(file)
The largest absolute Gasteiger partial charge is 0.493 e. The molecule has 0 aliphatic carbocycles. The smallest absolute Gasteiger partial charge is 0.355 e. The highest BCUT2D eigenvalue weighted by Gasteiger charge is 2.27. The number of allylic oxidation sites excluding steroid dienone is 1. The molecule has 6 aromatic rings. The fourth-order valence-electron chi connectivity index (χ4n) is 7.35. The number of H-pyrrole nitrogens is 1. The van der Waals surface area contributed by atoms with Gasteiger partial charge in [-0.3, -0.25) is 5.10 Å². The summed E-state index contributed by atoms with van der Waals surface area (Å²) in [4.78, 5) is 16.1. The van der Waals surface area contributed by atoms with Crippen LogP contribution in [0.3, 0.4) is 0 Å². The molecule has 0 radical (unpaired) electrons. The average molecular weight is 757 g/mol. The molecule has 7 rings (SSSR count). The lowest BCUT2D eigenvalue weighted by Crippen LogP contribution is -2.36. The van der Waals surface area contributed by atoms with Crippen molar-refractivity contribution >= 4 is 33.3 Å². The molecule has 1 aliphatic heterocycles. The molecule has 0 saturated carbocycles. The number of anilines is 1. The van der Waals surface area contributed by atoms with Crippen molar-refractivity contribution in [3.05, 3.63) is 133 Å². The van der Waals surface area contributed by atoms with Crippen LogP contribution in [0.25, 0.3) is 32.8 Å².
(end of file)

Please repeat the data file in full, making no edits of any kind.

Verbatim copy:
The largest absolute Gasteiger partial charge is 0.493 e. The molecule has 0 aliphatic carbocycles. The smallest absolute Gasteiger partial charge is 0.355 e. The highest BCUT2D eigenvalue weighted by Gasteiger charge is 2.27. The number of allylic oxidation sites excluding steroid dienone is 1. The molecule has 6 aromatic rings. The fourth-order valence-electron chi connectivity index (χ4n) is 7.35. The number of H-pyrrole nitrogens is 1. The van der Waals surface area contributed by atoms with Gasteiger partial charge in [-0.3, -0.25) is 5.10 Å². The summed E-state index contributed by atoms with van der Waals surface area (Å²) in [4.78, 5) is 16.1. The van der Waals surface area contributed by atoms with Crippen LogP contribution in [0.3, 0.4) is 0 Å². The molecule has 0 radical (unpaired) electrons. The average molecular weight is 757 g/mol. The molecule has 7 rings (SSSR count). The lowest BCUT2D eigenvalue weighted by Crippen LogP contribution is -2.36. The van der Waals surface area contributed by atoms with Crippen molar-refractivity contribution >= 4 is 33.3 Å². The molecule has 1 aliphatic heterocycles. The molecule has 0 saturated carbocycles. The number of anilines is 1. The van der Waals surface area contributed by atoms with Crippen molar-refractivity contribution in [3.05, 3.63) is 133 Å². The van der Waals surface area contributed by atoms with Crippen LogP contribution in [0.25, 0.3) is 32.8 Å².